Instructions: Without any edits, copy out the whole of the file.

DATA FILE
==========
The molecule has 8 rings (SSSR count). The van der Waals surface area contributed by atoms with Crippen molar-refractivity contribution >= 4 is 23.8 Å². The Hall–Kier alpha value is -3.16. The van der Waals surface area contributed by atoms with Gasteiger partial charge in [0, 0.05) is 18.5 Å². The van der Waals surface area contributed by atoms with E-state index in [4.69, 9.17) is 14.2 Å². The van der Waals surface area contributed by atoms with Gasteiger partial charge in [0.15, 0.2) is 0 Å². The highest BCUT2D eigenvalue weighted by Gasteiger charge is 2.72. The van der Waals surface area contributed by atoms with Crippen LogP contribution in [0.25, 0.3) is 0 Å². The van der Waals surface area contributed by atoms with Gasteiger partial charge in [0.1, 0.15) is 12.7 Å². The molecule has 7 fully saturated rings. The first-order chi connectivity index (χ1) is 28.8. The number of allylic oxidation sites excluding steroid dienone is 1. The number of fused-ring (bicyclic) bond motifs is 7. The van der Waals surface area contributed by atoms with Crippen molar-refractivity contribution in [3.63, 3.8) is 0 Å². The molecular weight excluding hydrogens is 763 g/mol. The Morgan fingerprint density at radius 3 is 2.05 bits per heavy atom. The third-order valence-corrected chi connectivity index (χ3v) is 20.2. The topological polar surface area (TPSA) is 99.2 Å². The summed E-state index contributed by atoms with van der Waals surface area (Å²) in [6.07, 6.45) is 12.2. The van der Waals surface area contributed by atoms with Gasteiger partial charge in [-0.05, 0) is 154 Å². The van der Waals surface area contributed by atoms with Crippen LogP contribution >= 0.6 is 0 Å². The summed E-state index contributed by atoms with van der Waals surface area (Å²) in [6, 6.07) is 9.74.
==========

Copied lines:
The molecule has 8 rings (SSSR count). The van der Waals surface area contributed by atoms with Crippen molar-refractivity contribution >= 4 is 23.8 Å². The Hall–Kier alpha value is -3.16. The van der Waals surface area contributed by atoms with Gasteiger partial charge in [0, 0.05) is 18.5 Å². The van der Waals surface area contributed by atoms with E-state index in [4.69, 9.17) is 14.2 Å². The van der Waals surface area contributed by atoms with Gasteiger partial charge in [0.15, 0.2) is 0 Å². The highest BCUT2D eigenvalue weighted by Gasteiger charge is 2.72. The van der Waals surface area contributed by atoms with Crippen LogP contribution in [0.25, 0.3) is 0 Å². The van der Waals surface area contributed by atoms with Gasteiger partial charge in [0.1, 0.15) is 12.7 Å². The molecule has 7 fully saturated rings. The first-order chi connectivity index (χ1) is 28.8. The number of allylic oxidation sites excluding steroid dienone is 1. The number of fused-ring (bicyclic) bond motifs is 7. The van der Waals surface area contributed by atoms with Crippen molar-refractivity contribution in [3.63, 3.8) is 0 Å². The molecular weight excluding hydrogens is 763 g/mol. The Morgan fingerprint density at radius 3 is 2.05 bits per heavy atom. The third-order valence-corrected chi connectivity index (χ3v) is 20.2. The topological polar surface area (TPSA) is 99.2 Å². The summed E-state index contributed by atoms with van der Waals surface area (Å²) in [6.07, 6.45) is 12.2. The van der Waals surface area contributed by atoms with Gasteiger partial charge in [-0.05, 0) is 154 Å². The van der Waals surface area contributed by atoms with Crippen LogP contribution >= 0.6 is 0 Å². The summed E-state index contributed by atoms with van der Waals surface area (Å²) in [6, 6.07) is 9.74.